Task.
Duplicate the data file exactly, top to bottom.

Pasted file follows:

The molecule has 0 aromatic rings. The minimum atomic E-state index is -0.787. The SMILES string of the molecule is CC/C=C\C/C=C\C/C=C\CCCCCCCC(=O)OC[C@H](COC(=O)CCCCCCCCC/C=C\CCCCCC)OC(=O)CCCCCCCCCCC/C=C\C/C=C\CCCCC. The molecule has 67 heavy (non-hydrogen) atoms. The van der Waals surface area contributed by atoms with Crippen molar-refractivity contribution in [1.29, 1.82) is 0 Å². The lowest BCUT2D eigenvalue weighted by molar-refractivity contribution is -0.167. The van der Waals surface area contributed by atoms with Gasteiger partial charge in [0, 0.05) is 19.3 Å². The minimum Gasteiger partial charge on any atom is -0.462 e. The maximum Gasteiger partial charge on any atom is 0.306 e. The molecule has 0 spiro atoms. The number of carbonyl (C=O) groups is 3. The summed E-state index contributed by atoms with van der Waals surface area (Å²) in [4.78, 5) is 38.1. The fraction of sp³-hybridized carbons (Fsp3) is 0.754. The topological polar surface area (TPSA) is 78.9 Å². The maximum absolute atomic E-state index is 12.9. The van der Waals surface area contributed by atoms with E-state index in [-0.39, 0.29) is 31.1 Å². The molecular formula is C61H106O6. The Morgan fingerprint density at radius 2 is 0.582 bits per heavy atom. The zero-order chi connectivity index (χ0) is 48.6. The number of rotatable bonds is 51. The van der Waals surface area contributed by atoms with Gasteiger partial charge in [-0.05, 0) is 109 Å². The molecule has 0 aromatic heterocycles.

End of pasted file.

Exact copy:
The molecule has 0 aromatic rings. The minimum atomic E-state index is -0.787. The SMILES string of the molecule is CC/C=C\C/C=C\C/C=C\CCCCCCCC(=O)OC[C@H](COC(=O)CCCCCCCCC/C=C\CCCCCC)OC(=O)CCCCCCCCCCC/C=C\C/C=C\CCCCC. The molecule has 67 heavy (non-hydrogen) atoms. The van der Waals surface area contributed by atoms with Crippen molar-refractivity contribution in [1.29, 1.82) is 0 Å². The lowest BCUT2D eigenvalue weighted by molar-refractivity contribution is -0.167. The van der Waals surface area contributed by atoms with Gasteiger partial charge in [0, 0.05) is 19.3 Å². The minimum Gasteiger partial charge on any atom is -0.462 e. The maximum Gasteiger partial charge on any atom is 0.306 e. The molecule has 0 spiro atoms. The number of carbonyl (C=O) groups is 3. The summed E-state index contributed by atoms with van der Waals surface area (Å²) in [4.78, 5) is 38.1. The fraction of sp³-hybridized carbons (Fsp3) is 0.754. The topological polar surface area (TPSA) is 78.9 Å². The maximum absolute atomic E-state index is 12.9. The van der Waals surface area contributed by atoms with E-state index in [-0.39, 0.29) is 31.1 Å². The molecular formula is C61H106O6. The Morgan fingerprint density at radius 2 is 0.582 bits per heavy atom. The zero-order chi connectivity index (χ0) is 48.6. The number of rotatable bonds is 51. The van der Waals surface area contributed by atoms with Gasteiger partial charge in [-0.05, 0) is 109 Å². The molecule has 0 aromatic heterocycles.